ACO Investment Model

The ACO Investment Model was an initiative designed for organizations participating as accountable care organizations (ACOs) in the Medicare Shared Savings Program (Shared Savings Program). The ACO Investment Model was a model of pre-paid shared savings that built on the experience with the Advance Payment Model. This model tested the use of pre-paid shared savings to encourage new ACOs to form in rural and underserved areas and to encourage current Medicare Shared Savings Program ACOs to transition to arrangements with greater financial risk.


CMS is encouraging providers to participate in ACOs through the Medicare Shared Savings Program, which creates financial incentives for ACOs that lower growth in health care costs while meeting performance standards on quality of care and putting Medicare beneficiaries first. The ACO Investment Model was developed in response to stakeholder concerns and available research suggesting that some providers lack adequate access to the capital needed to invest in infrastructure necessary to successfully implement population care management. CMS provided financial support to these ACOs to make infrastructure investments and develop new ways to improve care for Medicare beneficiaries.

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ACO Investment Model mapped


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The CMS ACO Investment Model (AIM) consisted of 45 participating ACOs (List), that served beneficiaries across 38 states, including 2 ACOs that began participating in the Model in 2015 and 43 ACOs that began participating in the Model in 2016. Two of these ACOs began participating the Shared Savings Program in 2013, two began participating in 2014, five began participating in 2015, and 36 began participating in 2016.

  • Access Care Oklahoma, LLC

  • Affiliated ACO, LLC

  • Akira Health of Los Angeles Inc

  • Akira Health, Inc.

  • Aledade Kansas ACO, LLC

  • Aledade Mississippi ACO, LLC

  • Aledade West Virginia ACO, LLC

  • Alliance ACO, LLC

  • AmpliPHY of Kentucky ACO LLC

  • AmpliPHY of Texas ACO LLC

  • Beacon Rural Health

  • California ACO

  • Carolina Medical Home Network Accountable Care Organization LLC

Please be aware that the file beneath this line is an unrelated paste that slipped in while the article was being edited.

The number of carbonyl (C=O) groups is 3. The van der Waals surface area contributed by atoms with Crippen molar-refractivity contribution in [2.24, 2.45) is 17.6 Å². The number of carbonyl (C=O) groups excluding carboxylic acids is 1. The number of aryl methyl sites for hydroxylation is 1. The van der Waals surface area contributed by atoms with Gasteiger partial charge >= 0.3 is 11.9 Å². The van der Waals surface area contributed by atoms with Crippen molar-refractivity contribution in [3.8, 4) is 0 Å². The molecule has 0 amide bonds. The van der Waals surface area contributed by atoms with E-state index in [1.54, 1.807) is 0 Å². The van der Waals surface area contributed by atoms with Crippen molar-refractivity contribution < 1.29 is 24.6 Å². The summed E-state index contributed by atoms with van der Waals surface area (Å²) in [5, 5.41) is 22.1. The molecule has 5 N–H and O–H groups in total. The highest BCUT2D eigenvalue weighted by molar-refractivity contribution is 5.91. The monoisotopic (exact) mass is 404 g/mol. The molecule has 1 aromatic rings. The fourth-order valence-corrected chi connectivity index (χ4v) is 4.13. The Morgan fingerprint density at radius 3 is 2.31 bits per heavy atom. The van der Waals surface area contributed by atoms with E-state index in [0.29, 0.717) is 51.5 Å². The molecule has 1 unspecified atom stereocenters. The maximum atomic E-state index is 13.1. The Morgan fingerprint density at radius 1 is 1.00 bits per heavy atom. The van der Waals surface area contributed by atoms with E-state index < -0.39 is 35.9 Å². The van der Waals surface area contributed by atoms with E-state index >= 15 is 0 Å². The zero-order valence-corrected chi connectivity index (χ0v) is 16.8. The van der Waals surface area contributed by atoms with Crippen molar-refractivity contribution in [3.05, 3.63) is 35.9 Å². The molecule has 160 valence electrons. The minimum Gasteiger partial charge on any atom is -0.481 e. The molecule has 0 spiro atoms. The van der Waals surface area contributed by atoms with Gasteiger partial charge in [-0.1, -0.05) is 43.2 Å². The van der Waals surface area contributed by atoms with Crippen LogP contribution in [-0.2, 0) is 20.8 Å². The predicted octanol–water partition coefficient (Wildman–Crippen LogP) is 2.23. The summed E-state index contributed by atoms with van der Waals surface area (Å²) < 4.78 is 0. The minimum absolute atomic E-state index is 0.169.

• Citrus County ACO, LLC

  • Deep South Regional ACO

  • Great Plains Care Organization

  • Greater Michigan Rural ACO

  • Heartland Physicians ACO, Inc.

  • High Sierras-Northern Plains ACO

  • Illinois Rural ACO

  • Illinois Rural Community Care Organization LLC

  • Indiana Rural ACO

  • Iowa Rural ACO

  • Kentucky Primary Care Alliance

  • Magnolia-Evergreen ACO

  • Minnesota Rural ACO

  • MissouriHealth+

  • Mountain Prairie ACO

  • Mountain West ACO

  • New Hampshire Rural ACO

  • North Mississippi Connected Care Alliance

  • Ohio River Basin ACO

  • Oregon - Indiana ACO

  • Prairie Hills Care Organization

  • PremierMD ACO, LLC

  • Reid ACO

  • Rocky Mountain Accountable Care Organization, LLC

  • San Juan Accountable Care Organization, LLC

  • Southern Michigan Rural ACO

  • Suburban Health ACO 2

  • Sunshine ACO LLC

  • Tar River Health Alliance, LLC

  • Texas Rural ACO LLC

  • The Premier Healthcare Network LLC

  • Winding River ACO


Number of Beneficiaries: As of January 2017, AIM participants served a combined total of over 487,000 beneficiaries nationwide; an increase of 53,000 beneficiaries from January 2016.

ACO Infrastructure: 27 ACOs reported having a Critical Access Hospital (CAH) or Inpatient Prospective Payment System (IPPS) hospital with fewer than 100 beds as part of their ACO structure.

Geographic Coverage of AIM Participants among 38 States:

  • Northeast: Maine, Maryland, New Hampshire, Pennsylvania, Vermont
  • South: Alabama, Florida, Georgia, Kentucky, Mississippi, North Carolina, Oklahoma, South Carolina, Tennessee, Texas, West Virginia
  • Midwest: Illinois, Indiana, Iowa, Kansas, Michigan, Minnesota, Missouri, Nebraska, North Dakota, Ohio, South Dakota, Wisconsin
  • West: Arizona, California, Colorado, Idaho, Montana, Nevada, New Mexico, Oregon, Washington, Wyoming

Rural Location: The AIM encouraged ACO development in rural and underserved areas. Of the 45 participants, 36 had at least 65 percent of their delivery sites in rural areas.